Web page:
GM, union fail to see eye-to-eye

DETROIT: General Motors is sparring with its main union over plans to shut US plants and outsource production to Mexico and Asia as bankruptcy looms over the troubled automaker, union sources said.

Negotiations were also complicated by a long-standing feud between GM and the United Auto Workers as they raced to fashion a new labour agreement ahead of the June 1 deadline imposed by President Barack Obama's automotive task force.

"This is really about the shape of GM in the US and its foot print in North America in the future," a senior UAW official who asked not to be identified told AFP.

Neither the UAW nor GM would comment on the status of negotiations which formally began last week, although two senior union officials went public with their criticism.

"The UAW strongly objects to GM's restructuring plan because it essentially means that GM will be shifting more of its manufacturing footprint from the US to Mexico, Korea, Japan and China," UAW legislative director Alan Reuther wrote in a letter to Congress.

"If GM is going to receive government assistance to facilitate its restructuring, along with the benefits from tremendous sacrifices by UAW members and other stakeholders, we believe it should have an obligation to build in this country the vehicles it will be selling in the US," he added.

The comments were echoed by UAW vice president Bob King, who is widely expected to become the UAW's next president in 2010.

"There are some companies that want to sell cars here that they are not going to build here," King said during a celebration of Ford's plans to re-tool a plant near Detroit to build small cars instead of trucks.

"There are some restructuring plans that are saying they want to take the jobs out of America and they want to build (cars) in China and Korea and Mexico rather than building them in the United States of America," King said.

Ford's new product plans also call for building a new subcompact car at the Cuautitlan Assembly plant near Mexico City.

But relations between the UAW and GM have traditionally been more acrimonious than those between the UAW and Ford, which has not faced a strike since 1976 and has was the first of the Detroit Three to obtain major concessions from the union even though it hasn't sought federal aid.

The UAW has said it will use a "historic" deal with Chrysler and Fiat - that gives it 55 percent of the stock in the auto company when it emerges from bankruptcy in exchange for major concessions - as a template for negotiations with GM.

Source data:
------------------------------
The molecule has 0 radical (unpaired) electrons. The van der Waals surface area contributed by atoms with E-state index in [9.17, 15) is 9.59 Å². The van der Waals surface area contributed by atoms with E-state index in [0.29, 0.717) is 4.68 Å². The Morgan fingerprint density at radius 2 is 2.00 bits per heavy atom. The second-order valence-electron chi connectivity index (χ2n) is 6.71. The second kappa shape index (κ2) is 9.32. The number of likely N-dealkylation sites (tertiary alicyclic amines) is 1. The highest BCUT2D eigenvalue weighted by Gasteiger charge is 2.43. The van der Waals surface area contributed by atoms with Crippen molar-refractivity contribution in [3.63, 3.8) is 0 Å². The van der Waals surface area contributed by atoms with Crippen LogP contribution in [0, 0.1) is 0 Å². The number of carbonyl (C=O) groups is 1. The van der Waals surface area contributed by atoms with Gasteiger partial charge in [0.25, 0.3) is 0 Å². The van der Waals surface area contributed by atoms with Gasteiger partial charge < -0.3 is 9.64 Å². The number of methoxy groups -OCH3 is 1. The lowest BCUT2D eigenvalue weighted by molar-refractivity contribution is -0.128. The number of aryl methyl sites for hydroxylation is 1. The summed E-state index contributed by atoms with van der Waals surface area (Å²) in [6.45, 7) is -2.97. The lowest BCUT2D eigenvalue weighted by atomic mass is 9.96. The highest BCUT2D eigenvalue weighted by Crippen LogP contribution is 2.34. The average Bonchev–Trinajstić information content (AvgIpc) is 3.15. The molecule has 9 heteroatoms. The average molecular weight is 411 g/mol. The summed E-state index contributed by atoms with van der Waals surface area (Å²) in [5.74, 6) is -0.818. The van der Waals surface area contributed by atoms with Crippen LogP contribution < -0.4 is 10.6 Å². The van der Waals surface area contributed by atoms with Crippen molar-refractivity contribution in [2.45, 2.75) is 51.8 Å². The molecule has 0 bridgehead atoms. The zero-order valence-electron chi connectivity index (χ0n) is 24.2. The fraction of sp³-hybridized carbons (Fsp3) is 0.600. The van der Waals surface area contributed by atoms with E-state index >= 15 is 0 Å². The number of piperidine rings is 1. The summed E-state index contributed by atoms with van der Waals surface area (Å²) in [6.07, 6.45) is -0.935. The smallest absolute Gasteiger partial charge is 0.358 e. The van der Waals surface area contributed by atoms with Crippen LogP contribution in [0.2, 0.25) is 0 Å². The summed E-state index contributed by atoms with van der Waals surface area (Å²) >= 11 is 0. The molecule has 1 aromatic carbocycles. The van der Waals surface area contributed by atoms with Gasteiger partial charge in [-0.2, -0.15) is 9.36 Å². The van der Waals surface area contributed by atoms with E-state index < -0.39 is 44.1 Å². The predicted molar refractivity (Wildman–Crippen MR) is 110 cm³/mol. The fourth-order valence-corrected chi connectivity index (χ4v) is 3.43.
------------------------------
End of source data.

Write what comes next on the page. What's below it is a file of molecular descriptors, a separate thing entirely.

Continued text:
And Reuther said the union is "prepared to make similar sacrifices to facilitate the restructuring of General Motors" to the concessions granted Chrysler and Ford.

However, union officials are still fuming privately over the role GM played in a long, bitter strike last year at supplier American Axle Manufacturing & Holding Co. Inc. in Detroit.

More than 75 percent of American Axle's revenues come from GM, and union officials were angered by the fact that GM never tried to mediate the dispute.

Instead, the strike lasted more than 80 days and cost GM more than two billion dollars in lost sales.

American Axle came back this spring to ask the union for more concessions and then announced plans to close a major factory in Detroit that once belonged to GM, eliminating more than 700 jobs.

The lingering bitterness and suspicion from past disputes is clearly shaping the current negotiations, union sources said.

Jerry Tucker, a former member of the UAW's executive board, said he isn't surprised that GM is trying to take advantage of the current crisis to shift more production outside the United States over the union's objections.

"It looks to me like GM can't avoid bankruptcy and they're going to try and squirt out of the other side with their overseas operations intact," Tucker told AFP.

"They're hoping all the UAW's concerns won't make any difference," he said.

"But what can the UAW rescue at this point? They've already given everything away."

The latest plan put forward by GM calls for the closing of 16 US manufacturing facilities in the United States, including four assembly plants.

"This will result in the direct loss of 21,000 jobs," Reuther's letter noted.

And the number of vehicle GM plans to import in 2014 "represents the production of four assembly plants, the same number that GM plans to close in the United States," he said.